Wales’s largest island (Ynys Môn in Welsh) has an intimate and interesting coastline. “The Menai Strait is one of the most beautiful stretches of water to be found around the coast of Britain,” declared the Welsh painter Kyffin Williams, who admired the shimmering shoals of mackerel when he lived by the channel that turns Anglesey into an island. By the strait is the romantic stately home ofPlas Newydd with a mural by lovelorn artist Rex Whistler. The north coast has tiny coves and wild cliffs, particularly east of Cemlyn Bay, where the nuclear power station isn’t as much of a blot on the landscape as might be assumed.
Where to stay
There are plenty of old-school camping options at discoveranglesey.com/sleep, or try a glamping lodge at Wonderfully Wild near Beaumaris (sleeps 6, from £460 for a weekend or £660 a week).
The long, low coast of Essex is more overlooked than most shores, despite a wealth of islands. Northey, a triangular-shaped 300 hectares in the Blackwater estuary, is the oldest official battle site in Britain (a Saxon earl, Byrhtnoth, lost his head to 3,000 Vikings here) and also the site of Britain’s first “managed retreat”: in 1991 its sea-banks were breached to allow the sea on to former farmland as part of a policy of living with rather than fighting coastal change. Today it’s a place of geese, wide skies and salt marsh. You can walk to Northey at low tide from the town of Maldon, but check tides and call the National Trust office (01621 853142) for permission first. Further north, Ray Island is another nature reserve with literary links.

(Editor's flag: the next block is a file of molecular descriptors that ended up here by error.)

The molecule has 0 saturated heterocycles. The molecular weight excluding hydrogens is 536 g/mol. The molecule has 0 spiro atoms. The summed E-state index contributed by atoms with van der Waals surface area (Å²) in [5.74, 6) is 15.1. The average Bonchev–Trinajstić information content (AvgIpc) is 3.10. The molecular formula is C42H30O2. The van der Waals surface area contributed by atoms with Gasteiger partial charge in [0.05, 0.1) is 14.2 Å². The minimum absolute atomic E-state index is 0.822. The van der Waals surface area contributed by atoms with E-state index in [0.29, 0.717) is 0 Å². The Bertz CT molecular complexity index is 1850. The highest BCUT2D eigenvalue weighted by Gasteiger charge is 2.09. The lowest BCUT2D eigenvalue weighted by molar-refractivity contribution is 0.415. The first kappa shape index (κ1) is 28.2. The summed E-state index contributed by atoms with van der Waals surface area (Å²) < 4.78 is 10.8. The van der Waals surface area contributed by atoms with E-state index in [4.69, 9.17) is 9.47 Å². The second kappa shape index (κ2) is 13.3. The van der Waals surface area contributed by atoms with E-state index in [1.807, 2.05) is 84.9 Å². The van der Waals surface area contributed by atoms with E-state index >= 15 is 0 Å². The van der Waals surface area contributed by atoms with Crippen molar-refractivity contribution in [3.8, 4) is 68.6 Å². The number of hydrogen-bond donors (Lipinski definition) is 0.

Where to stay
It is possible to rent a privately owned holiday home here and (almost) have the island to yourself (sleeps 10, from £208 a night).
This great sweep of sand and dunes north of the sprawling, sinister ruin ofDunstanburgh castle may be one of the Northumberland’s better-known beaches but the county’s magnificent coast is still relatively unvisited compared with, say, Cornwall. In May and October, there’s hardly been anyone about, although summer holidays are slightly busier. Apart from the castle, rocks and sand, this beach also has pools for wading birds, the picturesque model fishing village of Low Newton-by-the-Sea and a fine pub, the Ship Inn.
Where to stay
There are hotels and B&Bs in nearby Beadnell but for location, it is hard to beat the self-catering Lookout Cottage, run by the National Trust, overlooking Embleton Bay (from £270 for three nights or £385 a week)